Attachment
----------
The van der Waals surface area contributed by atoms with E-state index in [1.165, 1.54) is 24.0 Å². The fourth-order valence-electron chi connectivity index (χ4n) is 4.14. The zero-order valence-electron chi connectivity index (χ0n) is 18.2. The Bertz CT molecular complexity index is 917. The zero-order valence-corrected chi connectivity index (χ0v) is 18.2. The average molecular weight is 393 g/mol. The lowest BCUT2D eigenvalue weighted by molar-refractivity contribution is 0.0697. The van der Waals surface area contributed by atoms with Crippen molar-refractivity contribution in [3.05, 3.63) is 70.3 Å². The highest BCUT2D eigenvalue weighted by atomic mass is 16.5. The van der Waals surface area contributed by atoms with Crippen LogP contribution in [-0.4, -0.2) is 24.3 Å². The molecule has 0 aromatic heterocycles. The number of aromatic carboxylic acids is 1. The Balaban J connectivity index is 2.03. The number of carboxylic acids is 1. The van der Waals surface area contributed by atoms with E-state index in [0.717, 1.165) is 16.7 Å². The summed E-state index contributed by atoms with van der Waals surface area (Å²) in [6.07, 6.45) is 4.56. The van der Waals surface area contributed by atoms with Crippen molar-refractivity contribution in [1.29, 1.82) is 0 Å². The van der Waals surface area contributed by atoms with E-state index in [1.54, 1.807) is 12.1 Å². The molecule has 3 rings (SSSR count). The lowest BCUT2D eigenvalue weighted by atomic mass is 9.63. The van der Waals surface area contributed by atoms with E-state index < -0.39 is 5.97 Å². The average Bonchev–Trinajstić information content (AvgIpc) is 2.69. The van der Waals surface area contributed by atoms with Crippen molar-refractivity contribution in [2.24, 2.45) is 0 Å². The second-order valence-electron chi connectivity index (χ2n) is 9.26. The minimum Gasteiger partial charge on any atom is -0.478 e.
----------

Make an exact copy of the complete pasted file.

The van der Waals surface area contributed by atoms with E-state index in [1.165, 1.54) is 24.0 Å². The fourth-order valence-electron chi connectivity index (χ4n) is 4.14. The zero-order valence-electron chi connectivity index (χ0n) is 18.2. The Bertz CT molecular complexity index is 917. The zero-order valence-corrected chi connectivity index (χ0v) is 18.2. The average molecular weight is 393 g/mol. The lowest BCUT2D eigenvalue weighted by molar-refractivity contribution is 0.0697. The van der Waals surface area contributed by atoms with Crippen molar-refractivity contribution in [3.05, 3.63) is 70.3 Å². The highest BCUT2D eigenvalue weighted by atomic mass is 16.5. The van der Waals surface area contributed by atoms with Crippen LogP contribution in [-0.4, -0.2) is 24.3 Å². The molecule has 0 aromatic heterocycles. The number of aromatic carboxylic acids is 1. The Balaban J connectivity index is 2.03. The number of carboxylic acids is 1. The van der Waals surface area contributed by atoms with E-state index in [0.717, 1.165) is 16.7 Å². The summed E-state index contributed by atoms with van der Waals surface area (Å²) in [6.07, 6.45) is 4.56. The van der Waals surface area contributed by atoms with Crippen molar-refractivity contribution in [1.29, 1.82) is 0 Å². The van der Waals surface area contributed by atoms with E-state index in [1.54, 1.807) is 12.1 Å². The molecule has 3 rings (SSSR count). The lowest BCUT2D eigenvalue weighted by atomic mass is 9.63. The van der Waals surface area contributed by atoms with E-state index < -0.39 is 5.97 Å². The average Bonchev–Trinajstić information content (AvgIpc) is 2.69. The van der Waals surface area contributed by atoms with Crippen molar-refractivity contribution in [2.24, 2.45) is 0 Å². The second-order valence-electron chi connectivity index (χ2n) is 9.26. The minimum Gasteiger partial charge on any atom is -0.478 e.